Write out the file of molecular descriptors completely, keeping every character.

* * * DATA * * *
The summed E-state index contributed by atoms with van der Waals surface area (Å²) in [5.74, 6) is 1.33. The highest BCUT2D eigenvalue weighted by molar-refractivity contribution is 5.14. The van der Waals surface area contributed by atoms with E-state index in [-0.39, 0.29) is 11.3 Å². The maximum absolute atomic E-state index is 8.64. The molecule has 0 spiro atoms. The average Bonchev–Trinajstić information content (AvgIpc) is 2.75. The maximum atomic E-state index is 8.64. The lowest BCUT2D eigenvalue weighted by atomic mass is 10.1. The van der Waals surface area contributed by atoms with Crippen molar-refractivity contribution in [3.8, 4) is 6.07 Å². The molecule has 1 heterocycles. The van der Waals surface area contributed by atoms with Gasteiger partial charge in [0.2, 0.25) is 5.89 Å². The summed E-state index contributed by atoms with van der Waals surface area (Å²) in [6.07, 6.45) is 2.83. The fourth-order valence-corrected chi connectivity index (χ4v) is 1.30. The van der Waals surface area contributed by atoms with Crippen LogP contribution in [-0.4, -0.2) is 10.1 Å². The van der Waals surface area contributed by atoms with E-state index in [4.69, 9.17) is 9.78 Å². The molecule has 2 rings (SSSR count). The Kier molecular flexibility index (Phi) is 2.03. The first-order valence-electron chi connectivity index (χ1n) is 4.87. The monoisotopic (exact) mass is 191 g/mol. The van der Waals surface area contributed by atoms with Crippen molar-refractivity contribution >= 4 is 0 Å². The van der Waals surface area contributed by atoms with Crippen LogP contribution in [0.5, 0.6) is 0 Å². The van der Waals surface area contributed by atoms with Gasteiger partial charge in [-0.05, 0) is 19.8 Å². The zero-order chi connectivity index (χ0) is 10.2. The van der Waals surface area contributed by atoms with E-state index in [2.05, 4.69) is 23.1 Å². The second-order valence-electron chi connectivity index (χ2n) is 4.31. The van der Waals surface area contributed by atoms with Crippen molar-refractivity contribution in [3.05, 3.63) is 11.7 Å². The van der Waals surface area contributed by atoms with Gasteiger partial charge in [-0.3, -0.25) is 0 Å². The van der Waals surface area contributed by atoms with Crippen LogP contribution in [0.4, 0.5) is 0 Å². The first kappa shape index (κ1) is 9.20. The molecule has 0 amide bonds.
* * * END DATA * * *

The summed E-state index contributed by atoms with van der Waals surface area (Å²) in [5.74, 6) is 1.33. The highest BCUT2D eigenvalue weighted by molar-refractivity contribution is 5.14. The van der Waals surface area contributed by atoms with E-state index in [-0.39, 0.29) is 11.3 Å². The maximum absolute atomic E-state index is 8.64. The molecule has 0 spiro atoms. The average Bonchev–Trinajstić information content (AvgIpc) is 2.75. The maximum atomic E-state index is 8.64. The lowest BCUT2D eigenvalue weighted by atomic mass is 10.1. The van der Waals surface area contributed by atoms with Crippen molar-refractivity contribution in [3.8, 4) is 6.07 Å². The molecule has 1 heterocycles. The van der Waals surface area contributed by atoms with Gasteiger partial charge in [0.2, 0.25) is 5.89 Å². The summed E-state index contributed by atoms with van der Waals surface area (Å²) in [6.07, 6.45) is 2.83. The fourth-order valence-corrected chi connectivity index (χ4v) is 1.30. The van der Waals surface area contributed by atoms with Crippen LogP contribution in [-0.4, -0.2) is 10.1 Å². The van der Waals surface area contributed by atoms with E-state index in [4.69, 9.17) is 9.78 Å². The molecule has 2 rings (SSSR count). The Kier molecular flexibility index (Phi) is 2.03. The first-order valence-electron chi connectivity index (χ1n) is 4.87. The monoisotopic (exact) mass is 191 g/mol. The van der Waals surface area contributed by atoms with Crippen molar-refractivity contribution >= 4 is 0 Å². The van der Waals surface area contributed by atoms with Crippen LogP contribution in [0.5, 0.6) is 0 Å². The van der Waals surface area contributed by atoms with Gasteiger partial charge in [-0.05, 0) is 19.8 Å². The zero-order chi connectivity index (χ0) is 10.2. The van der Waals surface area contributed by atoms with E-state index in [2.05, 4.69) is 23.1 Å². The second-order valence-electron chi connectivity index (χ2n) is 4.31. The van der Waals surface area contributed by atoms with Crippen molar-refractivity contribution in [3.05, 3.63) is 11.7 Å². The van der Waals surface area contributed by atoms with Gasteiger partial charge in [-0.3, -0.25) is 0 Å². The van der Waals surface area contributed by atoms with Crippen LogP contribution in [0.4, 0.5) is 0 Å². The first kappa shape index (κ1) is 9.20. The molecule has 0 amide bonds.